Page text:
Review of the online talk given by Johnny Haslett on Saturday 15th May 2021, to an audience of over 45 people. Johnny is a former member of Leyland Morris Men and former leader of Preston Royal Morris Men (now Royal Preston Morris Dancers)
Peter Bearon and Alison Whitaker write:
“Those of you who are familiar with Johnny’s three books will know the amount of work he has put into producing them. Johnny has spent years trawling through old newspapers in various archives and libraries around the North West finding every conceivable mention of Morris Dancers and related activities, mainly in the Lancashire Plain. These have been collated into three large books to date, with a fourth on its way. This talk looked at Volume One which covers dancing in West Lancashire up to 1900.
“You might think that with much easier access to old newspapers on the internet, such a book is no longer necessary. This would be a mistake. Firstly, many papers have yet to be digitised and secondly, the great value in Johnny’s book is that by having all the reports listed chronologically, some idea of the context of the explosion of Morris dancing during the 1890s can be gleaned.
“In his talk Johnny went through various newspaper reports from the first volume, but instead of listing them chronologically, he showed the development of the dance by place and how what started in one town affected events in nearby settlements. This was a whistle-stop tour and despite showing 141 slides, mostly newspaper reports interspersed with a few old photographs, he could only present a small portion of what is contained within the book. If I have one very minor criticism, it would be that there wasn’t always enough time to read the report on each slide. However, you can overcome this problem by catching up on the talk on YouTube (when it is available) and using the pause button.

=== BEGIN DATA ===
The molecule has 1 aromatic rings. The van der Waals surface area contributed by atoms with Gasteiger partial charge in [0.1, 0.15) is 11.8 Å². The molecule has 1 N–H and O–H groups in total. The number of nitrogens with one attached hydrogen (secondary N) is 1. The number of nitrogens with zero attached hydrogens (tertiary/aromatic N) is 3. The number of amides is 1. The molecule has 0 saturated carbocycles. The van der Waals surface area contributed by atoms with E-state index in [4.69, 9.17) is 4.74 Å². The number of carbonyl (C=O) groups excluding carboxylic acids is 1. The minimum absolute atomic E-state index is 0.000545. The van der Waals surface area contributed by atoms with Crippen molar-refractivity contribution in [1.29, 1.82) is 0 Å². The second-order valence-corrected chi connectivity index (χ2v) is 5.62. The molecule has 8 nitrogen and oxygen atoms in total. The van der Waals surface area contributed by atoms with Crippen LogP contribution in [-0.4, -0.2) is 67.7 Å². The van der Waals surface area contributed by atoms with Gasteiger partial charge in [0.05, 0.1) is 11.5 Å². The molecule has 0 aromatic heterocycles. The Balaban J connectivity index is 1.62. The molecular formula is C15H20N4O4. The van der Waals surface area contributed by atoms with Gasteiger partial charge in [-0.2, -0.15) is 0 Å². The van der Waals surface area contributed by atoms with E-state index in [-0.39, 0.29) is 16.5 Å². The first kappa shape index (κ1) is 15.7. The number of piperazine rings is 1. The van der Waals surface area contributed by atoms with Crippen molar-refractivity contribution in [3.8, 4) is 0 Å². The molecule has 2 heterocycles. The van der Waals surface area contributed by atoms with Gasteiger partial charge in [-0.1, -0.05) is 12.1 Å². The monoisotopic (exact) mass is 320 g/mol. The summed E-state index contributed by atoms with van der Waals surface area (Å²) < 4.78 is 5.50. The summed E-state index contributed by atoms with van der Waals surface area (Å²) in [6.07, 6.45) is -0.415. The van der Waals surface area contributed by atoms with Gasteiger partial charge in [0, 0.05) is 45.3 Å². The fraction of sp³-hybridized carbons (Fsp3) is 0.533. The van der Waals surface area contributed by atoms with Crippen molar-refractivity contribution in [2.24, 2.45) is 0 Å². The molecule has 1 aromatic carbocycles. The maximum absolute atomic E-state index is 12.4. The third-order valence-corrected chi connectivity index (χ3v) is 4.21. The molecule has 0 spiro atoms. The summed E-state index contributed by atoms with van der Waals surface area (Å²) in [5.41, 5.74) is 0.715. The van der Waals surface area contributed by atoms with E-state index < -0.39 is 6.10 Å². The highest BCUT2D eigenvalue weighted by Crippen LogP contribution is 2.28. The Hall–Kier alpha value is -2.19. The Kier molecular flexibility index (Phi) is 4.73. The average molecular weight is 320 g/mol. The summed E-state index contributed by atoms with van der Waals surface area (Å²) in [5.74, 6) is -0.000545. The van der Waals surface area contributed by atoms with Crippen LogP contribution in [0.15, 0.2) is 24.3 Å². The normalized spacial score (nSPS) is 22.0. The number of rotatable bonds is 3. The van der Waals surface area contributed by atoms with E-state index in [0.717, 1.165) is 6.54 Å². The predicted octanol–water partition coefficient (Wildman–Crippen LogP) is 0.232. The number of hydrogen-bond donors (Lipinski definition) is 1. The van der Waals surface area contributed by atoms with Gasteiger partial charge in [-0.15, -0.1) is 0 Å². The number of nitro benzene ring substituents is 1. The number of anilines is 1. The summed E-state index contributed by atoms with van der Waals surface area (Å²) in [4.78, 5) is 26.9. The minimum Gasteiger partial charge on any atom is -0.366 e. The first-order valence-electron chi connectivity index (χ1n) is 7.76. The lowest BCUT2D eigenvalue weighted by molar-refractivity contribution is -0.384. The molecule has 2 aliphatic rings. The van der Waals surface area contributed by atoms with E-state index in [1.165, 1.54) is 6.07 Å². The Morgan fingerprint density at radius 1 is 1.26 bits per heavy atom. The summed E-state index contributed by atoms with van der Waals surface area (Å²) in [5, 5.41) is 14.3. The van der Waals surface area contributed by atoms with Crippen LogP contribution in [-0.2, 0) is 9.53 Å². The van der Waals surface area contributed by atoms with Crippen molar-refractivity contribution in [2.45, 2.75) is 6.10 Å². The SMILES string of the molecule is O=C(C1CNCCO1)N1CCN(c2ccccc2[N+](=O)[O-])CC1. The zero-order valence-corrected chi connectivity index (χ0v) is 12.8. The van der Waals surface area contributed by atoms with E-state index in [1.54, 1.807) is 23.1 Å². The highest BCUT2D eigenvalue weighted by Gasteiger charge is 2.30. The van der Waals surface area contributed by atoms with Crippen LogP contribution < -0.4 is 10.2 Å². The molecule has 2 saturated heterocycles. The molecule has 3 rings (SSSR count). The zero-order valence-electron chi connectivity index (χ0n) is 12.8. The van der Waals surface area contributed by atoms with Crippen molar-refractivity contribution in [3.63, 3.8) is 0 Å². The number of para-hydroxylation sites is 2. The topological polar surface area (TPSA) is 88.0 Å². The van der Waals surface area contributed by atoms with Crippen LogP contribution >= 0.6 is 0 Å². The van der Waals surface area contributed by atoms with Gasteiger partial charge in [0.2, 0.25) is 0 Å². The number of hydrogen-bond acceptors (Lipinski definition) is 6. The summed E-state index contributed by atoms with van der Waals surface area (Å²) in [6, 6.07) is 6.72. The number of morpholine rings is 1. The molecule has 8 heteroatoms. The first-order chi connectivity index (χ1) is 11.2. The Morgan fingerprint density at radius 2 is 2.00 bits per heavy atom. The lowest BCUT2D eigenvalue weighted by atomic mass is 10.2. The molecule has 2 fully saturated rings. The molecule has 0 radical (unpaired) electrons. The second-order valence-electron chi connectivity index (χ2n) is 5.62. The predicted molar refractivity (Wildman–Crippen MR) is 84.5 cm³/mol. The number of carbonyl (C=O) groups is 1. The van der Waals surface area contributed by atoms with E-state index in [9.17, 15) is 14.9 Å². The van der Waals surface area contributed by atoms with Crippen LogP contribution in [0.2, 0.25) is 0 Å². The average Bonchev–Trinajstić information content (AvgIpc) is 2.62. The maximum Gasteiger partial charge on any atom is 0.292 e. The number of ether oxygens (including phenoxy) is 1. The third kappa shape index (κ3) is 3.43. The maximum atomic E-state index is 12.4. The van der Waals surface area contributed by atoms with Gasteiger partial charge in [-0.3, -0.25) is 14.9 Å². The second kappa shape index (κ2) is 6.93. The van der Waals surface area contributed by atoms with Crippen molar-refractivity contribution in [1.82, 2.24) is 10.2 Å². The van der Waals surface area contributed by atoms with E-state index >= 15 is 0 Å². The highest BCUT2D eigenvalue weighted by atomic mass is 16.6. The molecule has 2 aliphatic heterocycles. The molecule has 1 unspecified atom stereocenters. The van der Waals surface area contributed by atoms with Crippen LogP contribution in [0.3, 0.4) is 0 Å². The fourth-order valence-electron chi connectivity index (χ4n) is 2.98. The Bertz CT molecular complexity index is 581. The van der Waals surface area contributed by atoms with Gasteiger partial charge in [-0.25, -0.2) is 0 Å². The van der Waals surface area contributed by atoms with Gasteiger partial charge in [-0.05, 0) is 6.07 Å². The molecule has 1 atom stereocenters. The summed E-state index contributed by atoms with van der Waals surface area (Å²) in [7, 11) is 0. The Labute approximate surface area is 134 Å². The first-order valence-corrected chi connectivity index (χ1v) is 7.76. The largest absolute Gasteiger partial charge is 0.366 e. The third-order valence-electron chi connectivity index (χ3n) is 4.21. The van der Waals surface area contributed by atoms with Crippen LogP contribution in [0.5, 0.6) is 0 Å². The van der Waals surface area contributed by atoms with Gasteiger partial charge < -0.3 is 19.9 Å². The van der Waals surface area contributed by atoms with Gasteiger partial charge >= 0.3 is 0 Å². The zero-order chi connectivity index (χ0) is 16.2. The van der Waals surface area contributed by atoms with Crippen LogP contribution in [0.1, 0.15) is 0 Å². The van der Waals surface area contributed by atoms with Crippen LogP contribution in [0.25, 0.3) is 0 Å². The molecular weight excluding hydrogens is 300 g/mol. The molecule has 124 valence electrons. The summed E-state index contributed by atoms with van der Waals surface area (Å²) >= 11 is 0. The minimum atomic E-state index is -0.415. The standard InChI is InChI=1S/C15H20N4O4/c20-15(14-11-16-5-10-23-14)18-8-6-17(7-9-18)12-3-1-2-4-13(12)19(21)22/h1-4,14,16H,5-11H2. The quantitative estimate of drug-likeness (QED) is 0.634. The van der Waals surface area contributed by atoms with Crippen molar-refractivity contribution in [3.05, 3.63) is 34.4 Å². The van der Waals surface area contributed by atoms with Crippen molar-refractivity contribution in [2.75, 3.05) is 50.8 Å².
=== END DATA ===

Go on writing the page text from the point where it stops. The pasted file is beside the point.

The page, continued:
“The talk began with a couple of pre-1890 references – Abram in 1880, children from the Churchtown National Schools near Southport in 1887 and a resolution to employ The Oldham Morris Dancers and their band for a forthcoming fete in Southport in 1888.
“However, it was not until 1890 that Morris dancing became an entrenched part of local festivities and processions. Johnny took us through the development of the dance in Leyland, which started with a deputation from Leyland going to Knutsford on May Day 1890 to obtain information about the Morris Dancers. By the end of that month Leyland had about a score of Morris Dancers at their May Festival. The group continued throughout the 1890s with a couple of trainers and an additional group of juvenile dancers with a different trainer appearing in the mid-1890s.
“Chorley was next up. The Rose Festival started in June 1890 with assistance from their Leyland friends and the engagement of Leyland Morris Dancers. By the following year Chorley had its own team of 29 dancers under the leadership of Mr H Gent. From Chorley, Johnny moved on to Horwich in 1891 where the Rose Queen procession was denounced by the local corps of the Salvation Army as the ‘work of the devil’. In July 1891 Chorley Morris Dancers appeared, but also mentioned is a juvenile Morris team at the Juvenile Rose Queen a month later. By the following year the Rose Queen Festival had its own home-grown team – the newspaper proclaimed that Horwich did not need to seek foreign aid to provide Morris Dancers.
“The talk continued in this vein, showing how the dance developed in different towns, how trainers moved from one town’s team to another and, equally important, the type of events they danced at. It was not only May Day and Rose Festivals, but also Lifeboat Saturdays, Trade Processions, Club Days and Field Days. Perhaps surprising is the distances that some teams covered to reach their engagements – Preston Morris Dancers visited Glasgow for a Lifeboat Saturday in 1896.
“Finally, in the chat after the recording had finished, I think Derek Schofield nailed it when he said that Johnny’s work shows that Morris Dancing in the 1890s was ‘popular culture’.
“All in all, a very informative talk, that only scratches the surface of the newspaper reports in Volume One. I look forward to hearing his talk on Volume Two, 1900 to 1909!
Participants were encouraged to donate to a ring-fenced fund in the Morris Federation to be put towards a suitable project about North West Morris dancing.
Buying a Book
Copies of Johnny’s Haslett’s books Volumes 1 to 4 may be purchased direct from him (find him on Facebook, or contact us to be put in touch). Volume 1 covers 1896-1900, Volume 2 1900-1909, Volume 3 1910-1919, and Volume 4 1920-1929.